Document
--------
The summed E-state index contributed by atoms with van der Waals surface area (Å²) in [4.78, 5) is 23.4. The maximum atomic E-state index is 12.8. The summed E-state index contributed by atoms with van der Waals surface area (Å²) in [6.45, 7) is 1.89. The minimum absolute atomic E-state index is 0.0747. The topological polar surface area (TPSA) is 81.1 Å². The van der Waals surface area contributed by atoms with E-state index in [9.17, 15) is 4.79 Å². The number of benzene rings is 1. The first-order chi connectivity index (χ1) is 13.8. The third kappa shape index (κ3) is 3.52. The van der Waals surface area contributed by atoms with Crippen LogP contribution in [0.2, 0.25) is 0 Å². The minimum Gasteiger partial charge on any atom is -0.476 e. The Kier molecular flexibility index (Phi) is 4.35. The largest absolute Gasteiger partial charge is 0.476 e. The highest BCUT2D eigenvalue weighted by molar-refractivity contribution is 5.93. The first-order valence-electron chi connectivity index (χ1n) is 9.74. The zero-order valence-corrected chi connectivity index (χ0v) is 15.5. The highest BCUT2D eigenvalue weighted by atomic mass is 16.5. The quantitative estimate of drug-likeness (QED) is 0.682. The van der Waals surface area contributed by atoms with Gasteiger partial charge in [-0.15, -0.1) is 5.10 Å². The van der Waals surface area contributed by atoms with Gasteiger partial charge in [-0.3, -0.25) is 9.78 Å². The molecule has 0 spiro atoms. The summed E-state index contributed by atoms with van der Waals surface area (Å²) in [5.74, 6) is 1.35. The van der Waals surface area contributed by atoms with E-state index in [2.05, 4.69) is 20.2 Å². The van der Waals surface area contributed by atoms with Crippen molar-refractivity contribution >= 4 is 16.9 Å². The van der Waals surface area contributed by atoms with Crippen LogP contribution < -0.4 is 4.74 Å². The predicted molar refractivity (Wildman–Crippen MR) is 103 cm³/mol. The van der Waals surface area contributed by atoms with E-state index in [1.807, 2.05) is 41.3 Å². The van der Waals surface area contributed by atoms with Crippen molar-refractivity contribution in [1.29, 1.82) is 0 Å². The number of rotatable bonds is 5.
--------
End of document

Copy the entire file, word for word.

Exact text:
The summed E-state index contributed by atoms with van der Waals surface area (Å²) in [4.78, 5) is 23.4. The maximum atomic E-state index is 12.8. The summed E-state index contributed by atoms with van der Waals surface area (Å²) in [6.45, 7) is 1.89. The minimum absolute atomic E-state index is 0.0747. The topological polar surface area (TPSA) is 81.1 Å². The van der Waals surface area contributed by atoms with E-state index in [9.17, 15) is 4.79 Å². The number of benzene rings is 1. The first-order chi connectivity index (χ1) is 13.8. The third kappa shape index (κ3) is 3.52. The van der Waals surface area contributed by atoms with Crippen LogP contribution in [0.2, 0.25) is 0 Å². The minimum Gasteiger partial charge on any atom is -0.476 e. The Kier molecular flexibility index (Phi) is 4.35. The largest absolute Gasteiger partial charge is 0.476 e. The highest BCUT2D eigenvalue weighted by molar-refractivity contribution is 5.93. The first-order valence-electron chi connectivity index (χ1n) is 9.74. The zero-order valence-corrected chi connectivity index (χ0v) is 15.5. The highest BCUT2D eigenvalue weighted by atomic mass is 16.5. The quantitative estimate of drug-likeness (QED) is 0.682. The van der Waals surface area contributed by atoms with Gasteiger partial charge in [-0.15, -0.1) is 5.10 Å². The van der Waals surface area contributed by atoms with Gasteiger partial charge in [-0.3, -0.25) is 9.78 Å². The molecule has 0 spiro atoms. The summed E-state index contributed by atoms with van der Waals surface area (Å²) in [5.74, 6) is 1.35. The van der Waals surface area contributed by atoms with E-state index in [2.05, 4.69) is 20.2 Å². The van der Waals surface area contributed by atoms with Crippen molar-refractivity contribution >= 4 is 16.9 Å². The van der Waals surface area contributed by atoms with Crippen LogP contribution < -0.4 is 4.74 Å². The predicted molar refractivity (Wildman–Crippen MR) is 103 cm³/mol. The van der Waals surface area contributed by atoms with E-state index in [1.807, 2.05) is 41.3 Å². The van der Waals surface area contributed by atoms with Crippen molar-refractivity contribution in [1.29, 1.82) is 0 Å². The number of rotatable bonds is 5.